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Fire at University of Texas’ Little Campus Dormitory, 1962

Gordon Wilkison

Silent | 1962

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TAMI Tags
  •  Students outside of building. 
  •  Fireman attempt to put out the fire.  
  •  Students carry things out of the building. 
  •  Fireman attempt to put out the fire.  
 
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January 17, 1962 - Footage from an Austin based network news affiliate shows the blaze that destroyed The University of Texas' Little Campus Dormitory, later known s the Heman Sweatt Dormitory. Occupants evacuate with their valuables as firefighters grapple with the flames. Built in 1918 to house the School of Military Aeronautics, the building was renovated in 1925 for use as an all-male dormitory. Due to the extent of the fire damage, the university did not repair the dormitory.
Gordon Wilkison began work as a cameraman at the local Austin television station KTBC (now FOX 7) during 1952, its first year of operation.  At the time the station was owned by the Texas Broadcasting Company, which was owned by Senator Lyndon B. and Lady Bird Johnson. This relationship would continue to shape Wilkison's career well into the next decades - during the Johnson administration, Wilkison covered the president's visits to Texas, preparing material for national and international news correspondents.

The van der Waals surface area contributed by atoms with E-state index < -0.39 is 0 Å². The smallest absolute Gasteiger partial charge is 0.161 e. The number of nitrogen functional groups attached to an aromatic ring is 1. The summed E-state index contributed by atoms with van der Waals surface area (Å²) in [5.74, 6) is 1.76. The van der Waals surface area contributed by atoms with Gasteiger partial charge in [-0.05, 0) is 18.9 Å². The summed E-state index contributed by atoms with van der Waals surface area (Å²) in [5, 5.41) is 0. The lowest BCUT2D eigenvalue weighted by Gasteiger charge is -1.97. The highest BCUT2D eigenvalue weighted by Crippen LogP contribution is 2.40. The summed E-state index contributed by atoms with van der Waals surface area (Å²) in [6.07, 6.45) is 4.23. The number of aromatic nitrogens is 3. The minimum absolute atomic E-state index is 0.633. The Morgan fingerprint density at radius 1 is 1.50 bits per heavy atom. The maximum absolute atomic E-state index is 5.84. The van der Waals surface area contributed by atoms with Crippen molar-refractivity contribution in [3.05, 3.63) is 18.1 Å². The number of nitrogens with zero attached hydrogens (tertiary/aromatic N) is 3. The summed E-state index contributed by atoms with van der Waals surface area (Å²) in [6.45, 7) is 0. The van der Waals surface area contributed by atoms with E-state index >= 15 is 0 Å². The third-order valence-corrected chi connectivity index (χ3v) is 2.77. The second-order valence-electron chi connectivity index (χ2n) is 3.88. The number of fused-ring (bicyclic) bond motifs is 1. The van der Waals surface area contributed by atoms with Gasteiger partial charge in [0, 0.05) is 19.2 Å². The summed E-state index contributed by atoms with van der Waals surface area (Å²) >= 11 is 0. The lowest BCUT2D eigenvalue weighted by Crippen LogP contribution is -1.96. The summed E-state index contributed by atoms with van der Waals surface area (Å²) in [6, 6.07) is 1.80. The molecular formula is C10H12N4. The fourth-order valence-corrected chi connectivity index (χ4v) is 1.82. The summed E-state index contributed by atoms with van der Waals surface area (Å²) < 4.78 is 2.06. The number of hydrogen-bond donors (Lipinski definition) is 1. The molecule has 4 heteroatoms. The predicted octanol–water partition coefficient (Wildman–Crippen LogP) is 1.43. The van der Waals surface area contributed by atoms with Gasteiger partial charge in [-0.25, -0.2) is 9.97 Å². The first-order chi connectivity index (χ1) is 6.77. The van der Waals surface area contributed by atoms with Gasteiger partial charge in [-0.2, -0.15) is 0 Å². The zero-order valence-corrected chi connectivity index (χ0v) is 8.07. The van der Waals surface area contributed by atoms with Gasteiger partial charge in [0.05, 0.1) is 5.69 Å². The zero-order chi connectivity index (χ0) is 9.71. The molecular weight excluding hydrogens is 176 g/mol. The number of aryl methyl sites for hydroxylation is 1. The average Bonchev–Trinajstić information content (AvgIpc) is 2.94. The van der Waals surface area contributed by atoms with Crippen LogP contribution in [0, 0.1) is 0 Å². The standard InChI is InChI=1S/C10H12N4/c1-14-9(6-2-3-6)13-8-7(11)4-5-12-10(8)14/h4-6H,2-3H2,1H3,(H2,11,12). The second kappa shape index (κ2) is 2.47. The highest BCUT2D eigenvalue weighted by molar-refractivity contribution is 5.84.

A particularly notable moment in his career occurred on August 1, 1966, when Wilkison and KTBC reporter Neal Spelce risked their lives to capture footage of the Tower shooting at the University of Texas. 
 
Wilkison was also the General Manager of Photo Processors at the LBJ Broadcasting Corporation, which he later took over and renamed Cenetex Film Labs. In addition to his camera work and film processing, his work at the station also included direction of a number of television film productions.
 
Outside of KTBC, Wilkison shot, edited, and processed Longhorn football game footage for the University of Texas, a partnership that lasted nearly 30 years.    
 
Recognizing the historical value of film and news footage, Wilkison kept the material, later contributing hundreds of reels to the Texas Archive of the Moving Image's collection.